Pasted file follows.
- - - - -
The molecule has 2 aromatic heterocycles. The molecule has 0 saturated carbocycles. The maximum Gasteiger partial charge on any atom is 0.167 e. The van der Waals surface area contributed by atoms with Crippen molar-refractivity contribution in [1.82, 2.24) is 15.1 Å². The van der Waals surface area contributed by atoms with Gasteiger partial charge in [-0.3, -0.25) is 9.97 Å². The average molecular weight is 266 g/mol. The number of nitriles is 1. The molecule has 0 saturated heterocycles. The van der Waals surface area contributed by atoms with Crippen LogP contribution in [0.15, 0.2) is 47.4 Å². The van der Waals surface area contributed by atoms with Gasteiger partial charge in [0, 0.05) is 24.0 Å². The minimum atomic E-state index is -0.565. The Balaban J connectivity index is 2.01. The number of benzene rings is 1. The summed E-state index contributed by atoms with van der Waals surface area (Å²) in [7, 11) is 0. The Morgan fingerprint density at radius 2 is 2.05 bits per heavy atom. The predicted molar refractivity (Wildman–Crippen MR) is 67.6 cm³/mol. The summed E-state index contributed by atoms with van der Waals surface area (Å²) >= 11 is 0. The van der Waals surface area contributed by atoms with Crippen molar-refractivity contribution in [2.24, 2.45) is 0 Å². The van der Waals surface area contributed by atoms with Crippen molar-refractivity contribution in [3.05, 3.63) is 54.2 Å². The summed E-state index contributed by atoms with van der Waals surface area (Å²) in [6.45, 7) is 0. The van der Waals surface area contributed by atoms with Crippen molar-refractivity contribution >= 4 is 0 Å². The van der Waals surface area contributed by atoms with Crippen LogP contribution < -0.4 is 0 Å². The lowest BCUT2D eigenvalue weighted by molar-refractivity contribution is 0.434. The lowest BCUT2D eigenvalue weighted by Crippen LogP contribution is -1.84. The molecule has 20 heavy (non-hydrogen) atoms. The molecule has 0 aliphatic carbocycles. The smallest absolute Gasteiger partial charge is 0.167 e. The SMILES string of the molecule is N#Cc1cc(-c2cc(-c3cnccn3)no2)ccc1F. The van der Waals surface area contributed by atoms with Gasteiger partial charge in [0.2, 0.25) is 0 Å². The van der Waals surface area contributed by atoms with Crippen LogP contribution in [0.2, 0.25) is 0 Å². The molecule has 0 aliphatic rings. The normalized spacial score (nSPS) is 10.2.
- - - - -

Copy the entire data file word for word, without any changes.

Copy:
The molecule has 2 aromatic heterocycles. The molecule has 0 saturated carbocycles. The maximum Gasteiger partial charge on any atom is 0.167 e. The van der Waals surface area contributed by atoms with Crippen molar-refractivity contribution in [1.82, 2.24) is 15.1 Å². The van der Waals surface area contributed by atoms with Gasteiger partial charge in [-0.3, -0.25) is 9.97 Å². The average molecular weight is 266 g/mol. The number of nitriles is 1. The molecule has 0 saturated heterocycles. The van der Waals surface area contributed by atoms with Crippen LogP contribution in [0.15, 0.2) is 47.4 Å². The van der Waals surface area contributed by atoms with Gasteiger partial charge in [0, 0.05) is 24.0 Å². The minimum atomic E-state index is -0.565. The Balaban J connectivity index is 2.01. The number of benzene rings is 1. The summed E-state index contributed by atoms with van der Waals surface area (Å²) in [7, 11) is 0. The Morgan fingerprint density at radius 2 is 2.05 bits per heavy atom. The predicted molar refractivity (Wildman–Crippen MR) is 67.6 cm³/mol. The summed E-state index contributed by atoms with van der Waals surface area (Å²) >= 11 is 0. The van der Waals surface area contributed by atoms with Crippen molar-refractivity contribution in [2.24, 2.45) is 0 Å². The van der Waals surface area contributed by atoms with Crippen molar-refractivity contribution in [3.05, 3.63) is 54.2 Å². The summed E-state index contributed by atoms with van der Waals surface area (Å²) in [6.45, 7) is 0. The van der Waals surface area contributed by atoms with Crippen molar-refractivity contribution >= 4 is 0 Å². The van der Waals surface area contributed by atoms with Crippen LogP contribution < -0.4 is 0 Å². The lowest BCUT2D eigenvalue weighted by molar-refractivity contribution is 0.434. The lowest BCUT2D eigenvalue weighted by Crippen LogP contribution is -1.84. The molecule has 20 heavy (non-hydrogen) atoms. The molecule has 0 aliphatic carbocycles. The smallest absolute Gasteiger partial charge is 0.167 e. The SMILES string of the molecule is N#Cc1cc(-c2cc(-c3cnccn3)no2)ccc1F. The van der Waals surface area contributed by atoms with Gasteiger partial charge in [0.2, 0.25) is 0 Å². The van der Waals surface area contributed by atoms with Crippen LogP contribution in [0.2, 0.25) is 0 Å². The molecule has 0 aliphatic rings. The normalized spacial score (nSPS) is 10.2.